Internationally known as Africa’s “Iron Lady,” former Liberian President Ellen Johnson-Sirleaf joined Malaria No More for World Malaria Day 2022 in Washington, D.C. to deliver a message directly to policymakers and global health leaders: step up on pandemic preparedness.
Her Excellency Johnson-Sirleaf, who made history as Africa’s first elected female president, led Liberia for 12 years, including during the 2014-16 Ebola outbreak that killed nearly 5,000 people in her country. Recognized as a global leader for women’s empowerment, President Sirleaf was awarded the prestigious Nobel Peace Prize in 2011. Sirleaf has said it took huge determination to beat Ebola in Liberia, and that it will require more of that same determination to finally beat Covid-19 and prepare for future pandemics.
Leaders Convene on World Malaria Day
On April 25, World Malaria Day, President Sirleaf joined Malaria No More and the Global Fund, for an intimate gathering of global health and philanthropic leaders, including Dr. Donald Kaberuka, Chair of the Global Fund Board. Sirleaf, a long-time champion of malaria eradication efforts and member of the End Malaria Council, urged increased global investment in the Global Fund as it heads into its 7th Replenishment Conference and aims to raise $18 billion.
The event discussed two innovative efforts hosted by the Global Fund:
- Africa Frontline First (AFF) – a catalytic fund to support 10 countries to sustainably train, equip and deploy 200,000 professionalized and integrated community health workers.
- Outcomes Fund for Fevers (OFF) – a catalytic fund using performance-based financing to scale differential diagnosis, treatment and data reporting for malaria and fevers in the private sector.
Over the past two decades, the global campaign to end malaria has emerged as one of the greatest humanitarian success stories of our generation, with more than 10.6 million lives saved and $2 trillion in economic benefits delivered for malaria-affected countries.
Yet, a third of families in sub-Saharan Africa still lack access to basic lifesaving testing and treatment. As a result, a child still dies from a mosquito bite every 1 minute.
During this vital replenishment year for the Global Fund, Madam Sirleaf joins the malaria community in advocating for scaled-up, innovative programs that will expand frontline testing, treatment and digital reporting via community health workers and private sector networks in sub-Saharan Africa to save lives now and strengthen health systems for future pandemics.
Heard on Capitol Hill
On April 26, Sirleaf joined a congressional reception on Capitol Hill to commemorate World Malaria Day 2022, hosted by Malaria No More, the UN Foundation’s United to Beat Malaria, and the Congressional Caucuses on Malaria and Neglected Tropical Diseases. The reception brought together policymakers, Administration officials, and the malaria community to support increasing investments in the U.S. President’s Malaria Initiative, as well as to discuss new solutions for combatting the world’s oldest pandemic and how malaria platforms can be leveraged to win the Covid-19 endgame and prevent future pandemics globally.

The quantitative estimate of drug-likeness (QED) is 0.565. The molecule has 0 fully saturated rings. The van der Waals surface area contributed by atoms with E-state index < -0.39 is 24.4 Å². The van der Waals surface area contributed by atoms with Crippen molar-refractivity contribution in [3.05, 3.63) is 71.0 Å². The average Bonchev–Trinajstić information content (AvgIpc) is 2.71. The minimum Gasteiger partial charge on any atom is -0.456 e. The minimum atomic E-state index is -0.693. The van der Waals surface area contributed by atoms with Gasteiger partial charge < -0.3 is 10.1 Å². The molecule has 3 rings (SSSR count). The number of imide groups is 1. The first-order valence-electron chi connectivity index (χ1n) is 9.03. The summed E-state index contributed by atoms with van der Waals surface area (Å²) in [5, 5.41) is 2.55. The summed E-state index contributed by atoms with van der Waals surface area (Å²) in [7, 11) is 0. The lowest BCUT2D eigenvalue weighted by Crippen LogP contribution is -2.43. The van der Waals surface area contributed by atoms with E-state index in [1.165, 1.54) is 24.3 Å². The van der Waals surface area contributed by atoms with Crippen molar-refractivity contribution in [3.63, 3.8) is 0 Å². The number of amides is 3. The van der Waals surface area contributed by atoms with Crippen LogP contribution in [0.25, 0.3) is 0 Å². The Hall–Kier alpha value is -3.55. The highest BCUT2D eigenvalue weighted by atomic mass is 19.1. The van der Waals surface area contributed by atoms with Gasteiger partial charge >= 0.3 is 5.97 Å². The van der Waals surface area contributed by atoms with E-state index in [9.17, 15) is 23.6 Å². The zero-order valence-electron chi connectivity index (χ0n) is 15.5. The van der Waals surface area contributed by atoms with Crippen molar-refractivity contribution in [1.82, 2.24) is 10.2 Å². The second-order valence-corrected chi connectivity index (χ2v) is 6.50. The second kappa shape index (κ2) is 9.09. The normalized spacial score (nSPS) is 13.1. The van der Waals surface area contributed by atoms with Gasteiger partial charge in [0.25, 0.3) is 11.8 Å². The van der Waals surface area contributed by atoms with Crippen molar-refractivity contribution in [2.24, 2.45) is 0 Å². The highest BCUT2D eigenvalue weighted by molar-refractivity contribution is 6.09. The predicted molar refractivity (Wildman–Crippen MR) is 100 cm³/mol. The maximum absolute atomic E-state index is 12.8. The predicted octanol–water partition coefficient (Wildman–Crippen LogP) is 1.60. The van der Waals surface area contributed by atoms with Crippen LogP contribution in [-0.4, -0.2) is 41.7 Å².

Congressional leaders, including Senate Malaria Caucus Co-Chairs, Sen. Roger Wicker (R-MS) Sen. Chris Coons (D-DE), expressed support for PMI’s 5-year strategy to End Malaria Faster, to save the lives of 4 million children in the next five years.
"Our fight against malaria is a national security issue."Senator Roger Wicker (R-MS), Malaria Caucus Co-Chair
"What is most important is that we sustain hope, that we help millions of people in dozens of countries realize that we are still at work. As long as there is one more village, one more mother, one more child that is needlessly suffering and pointlessly dying from an entirely preventable disease, I will not stop.”Senator Chris Coons (D-DE), Malaria Caucus Co-Chair
Implemented through USAID, PMI has made incredible progress in the malaria fight since its inception in 2006. PMI partner countries have driven a 29 percent decline in malaria rates and 60 percent decline in malaria death rates. While malaria still causes an estimated 229 million illnesses and 409,000 deaths worldwide, PMI support gives millions of people the ability to protect themselves and others from this preventable and treatable disease.
“We have a chance to finally end our enduring battle with this disease. Amid all else that ails this world, let us not waste that chance.”SAMANTHA POWER, USAID ADMINISTRATOR